Bilbao "Affect" 001
project: The Working Title Museum
site: east bank of the Schuylkill River, Quondam
Learning from Lacunae: a progressive inquiry of the acquisition of knowledge via reflection on what is not there
dtm - new work
I (finally) got around to wireframing the mesh surfaces generated earlier this year, and I also deleted virtually all of the earliest surfaces I generated because they were mostly overwrought with grid quadrants and not very modular. I'm utilizing the freeze triangle command (with edge display = 1) to generate the wireframe lines, and the process is very effective and not at all tedious. That is the main reason that I'm going to focus on mesh surfaces over the next few days, because I can now compile a library of many wireframe surfaces. I also streamlined the surface generation process on the old system by using sketch lines instead of spline lines.
Ichnographia Quondam: agenda
Part of the reason for getting a collection of mesh surfaces organized is to then begin further work on the Working Title Museum within IQ.
Re: collision architectures
Reintroduce collision architecture from early 1997 at the new Quondam. This time, however, along with the original presentation, there will also be a new, more vivid set of images (perhaps many in animation). After newly deforming and colliding Savoye and Weber, record the results from various angles.
Frei Otto and Free Otto Architectures
...present pictures of the 1972 Olympics site next to captured images of the rotate extruded forms...
"the free ottopology of Ottopia" ...relates to the dexterity and schizophrenia of rotated surface extrusions, at least my version of the phenomenon and data manifestation...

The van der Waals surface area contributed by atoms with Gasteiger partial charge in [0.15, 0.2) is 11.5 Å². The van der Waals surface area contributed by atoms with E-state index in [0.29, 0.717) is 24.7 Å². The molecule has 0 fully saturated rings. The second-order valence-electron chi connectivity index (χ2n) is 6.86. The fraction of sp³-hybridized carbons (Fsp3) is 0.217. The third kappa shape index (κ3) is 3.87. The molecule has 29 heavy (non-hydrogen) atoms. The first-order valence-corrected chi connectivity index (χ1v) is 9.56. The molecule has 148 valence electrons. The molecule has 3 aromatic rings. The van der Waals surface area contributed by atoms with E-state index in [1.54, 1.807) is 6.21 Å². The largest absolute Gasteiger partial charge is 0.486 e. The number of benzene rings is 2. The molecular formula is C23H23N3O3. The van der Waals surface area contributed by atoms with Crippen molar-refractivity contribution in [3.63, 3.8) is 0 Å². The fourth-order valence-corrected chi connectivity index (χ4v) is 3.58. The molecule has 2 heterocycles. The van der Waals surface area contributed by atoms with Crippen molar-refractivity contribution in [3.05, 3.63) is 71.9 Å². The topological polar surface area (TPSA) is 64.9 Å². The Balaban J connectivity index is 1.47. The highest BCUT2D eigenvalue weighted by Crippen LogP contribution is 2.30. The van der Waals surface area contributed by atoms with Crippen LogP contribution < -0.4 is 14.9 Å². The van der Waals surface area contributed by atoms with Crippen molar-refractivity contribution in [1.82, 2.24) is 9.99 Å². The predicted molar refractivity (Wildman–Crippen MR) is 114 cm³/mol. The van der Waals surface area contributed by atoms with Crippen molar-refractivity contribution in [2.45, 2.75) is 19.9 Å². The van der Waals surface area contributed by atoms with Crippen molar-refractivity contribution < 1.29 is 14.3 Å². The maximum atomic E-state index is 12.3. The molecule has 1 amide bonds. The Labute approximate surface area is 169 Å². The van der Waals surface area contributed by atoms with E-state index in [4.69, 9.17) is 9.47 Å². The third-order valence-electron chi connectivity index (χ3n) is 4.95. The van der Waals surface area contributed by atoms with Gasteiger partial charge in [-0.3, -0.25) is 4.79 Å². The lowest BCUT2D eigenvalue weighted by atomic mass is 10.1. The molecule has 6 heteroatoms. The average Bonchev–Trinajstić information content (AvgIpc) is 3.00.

...the notion of hypersurface versus a new hyperform architecture...
2. mesh surface "sculptures" up and down the Parkway.
3. mesh surfaces "bonded" via "walls", "towers", and "floors", etc., e.g., Hejduk architecture ideas; new typologies.
4. Quondam model collection Interrotta.
5. an orbital Ichnographia Campi Martii?
The ongoing (progressive) history of the circle-square juncture.
A digital collage architecture publication...
The Architecture of Virtual Eventuality
Re: architectural photography
I think architectural photography is extremely valuable when the architecture in photographs no longer exists but in photographs.
Just over three years ago I went to photograph Venturi & Rauch's big BASCO 'sign' building. The building was then derelict, and I took many 'unflattering' snapshots, e.g., lots of empty beer bottles and a plump vinyl lounge chair provideing an interesting domestic tableau just behind the big 'A'. Alas the film did not develop at all, and hence no photographic record and just a memory for me. Almost exactly a year later I returned to BASCO to take pictures again, however, the big letters were that time completely gone. I turned out to be the person informing Venturi's office of the loss.
The point is that 1) many buildings today change radically in short periods of time, therefore ALL photographic records (not just the flattering ones) are important items in understanding the 'life' of architecture most fully, and 2) a photograph of a building that once was but is no more is perhaps the easiest form of virtual architecture invented thus far.